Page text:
Western Australian Industrial Relations Commission

Role service allowance claim upheld in part

The Commission has upheld, in part, claims for denied contractual benefits made by three applicants working as permanent fly-in-fly-out equipment operators for the respondent. The upheld claims relate to payment of a Role Service Allowance.

A Role Allowance is defined in the respondent’s Schedule of Remuneration, Benefits and Employment Conditions (the Schedule) as payment, made up of a Standby and/or Call Out payment, for when employees are required to provide regular service or support outside of their normal rostered hours.

The applicants argued that since 1 October 2015, benefits contained in the “Allowances Policy” and “HR Guidance Note – Applying Allowances” have been denied to them because:

  1. Only the first and last nights of overnight stays at sites other than their home camp is counted as a separate ‘disruption’ in terms of calculating quantum of Role Service Allowance;
  2. No additional shift allowance has been paid for working night shifts as directed; and
  3. Changes in shifts often occurred at short notice and 7 days’ notice is never given as is required by the Rosters and Shift Work section in the Schedule.

The first and second applicants are parties to written contracts of employment with the respondent comprising of an Offer of Employment and the Schedule. In their claims for a Role Service Allowance, Senior Commissioner Kenner determined that the terms of the covering letter, manifested an intention that the respondent was contractually bound to provide the benefits and entitlements to the first and second applicants, as set out in the Schedule, and that the contract of employment documents specifically included the Role Service Allowance as a contractual entitlement, as a fixed amount. The Senior Commissioner further found that the terms of the first and second applicants’ contracts of employment specifically entitled them to receive payments of a higher amount for “Call Outs”, when they are required to work away from their usual place of work, and, this was also a contractual benefit which had been denied to them. The determination of what the higher amount was, required the incorporation of part of the respondent’s Allowance Policy, governing payment of allowances to employees, into the first and second applicants’ contracts of employment. This did not require the incorporation of the entire Allowance Policy, as was argued by the applicant.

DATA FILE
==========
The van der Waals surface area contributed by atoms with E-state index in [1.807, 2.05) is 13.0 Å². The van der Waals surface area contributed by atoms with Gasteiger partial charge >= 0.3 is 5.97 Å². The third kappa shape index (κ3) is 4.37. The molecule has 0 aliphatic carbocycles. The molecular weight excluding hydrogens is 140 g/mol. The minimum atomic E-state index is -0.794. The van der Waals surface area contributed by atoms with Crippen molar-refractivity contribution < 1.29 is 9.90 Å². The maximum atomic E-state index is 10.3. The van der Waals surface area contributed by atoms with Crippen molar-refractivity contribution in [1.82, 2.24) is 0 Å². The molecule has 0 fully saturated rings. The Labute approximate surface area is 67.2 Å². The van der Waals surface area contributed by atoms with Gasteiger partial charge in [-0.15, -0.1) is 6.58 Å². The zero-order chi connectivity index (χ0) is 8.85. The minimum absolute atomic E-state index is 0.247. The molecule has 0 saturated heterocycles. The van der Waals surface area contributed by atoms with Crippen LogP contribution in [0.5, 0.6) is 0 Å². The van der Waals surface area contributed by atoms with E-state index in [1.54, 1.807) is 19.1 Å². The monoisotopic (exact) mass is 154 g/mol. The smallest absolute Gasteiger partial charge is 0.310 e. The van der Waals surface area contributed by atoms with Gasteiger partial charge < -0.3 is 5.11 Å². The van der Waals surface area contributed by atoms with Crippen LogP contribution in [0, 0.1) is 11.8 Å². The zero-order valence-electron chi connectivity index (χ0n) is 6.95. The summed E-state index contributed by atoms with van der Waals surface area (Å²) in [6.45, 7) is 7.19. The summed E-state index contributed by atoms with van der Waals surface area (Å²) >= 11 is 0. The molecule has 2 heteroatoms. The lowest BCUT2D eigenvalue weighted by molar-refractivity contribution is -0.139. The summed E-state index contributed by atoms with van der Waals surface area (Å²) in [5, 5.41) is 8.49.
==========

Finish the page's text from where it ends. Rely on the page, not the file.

The third applicant was governed by a different contract of employment, comprising a letter of offer and the incorporation of an unregistered industrial agreement. As the third applicant’s contract of employment contained one sum only for Role Allowance and no entitlement for a higher amount for Call Outs, the Senior Commissioner did not consider that there was any basis to incorporate the relevant part of the Allowance Policy and his claim for payment of additional Role Service Allowance payments failed.

The Senior Commissioner then considered the applicants other claims for payment of a shift allowance for ad hoc night shift work and payment for lack of notice of shift change.

The Senior Commissioner considered that there was no specific provision identifiable in the contracts of employment conferring any entitlement to payment at a higher rate for ad hoc night shift work. The Senior Commissioner noted that subsequent conduct of parties cannot be taken into account in the determination of its terms. The Senior Commissioner added that the night shift arrangement is payable to persons working a shift roster and concluded that none of applicants worked in accordance with such arrangements. These applications for ad hoc night shift payment were not made out.  

The Senior Commissioner considered that the applicants’ rosters are “8 days on, 6 days off. Average hours per week 48” and found that there was no suggestion of any changes to shift rosters to warrant the shift roster change provision of the contracts of employment applying. These claims were also refused.  

The Senior Commissioner directed the parties to confer on the relevant quantum for the upheld claims within 21 days. The Commission will determine the quantum if no agreement is reached after this time.

The decision can be read here.  

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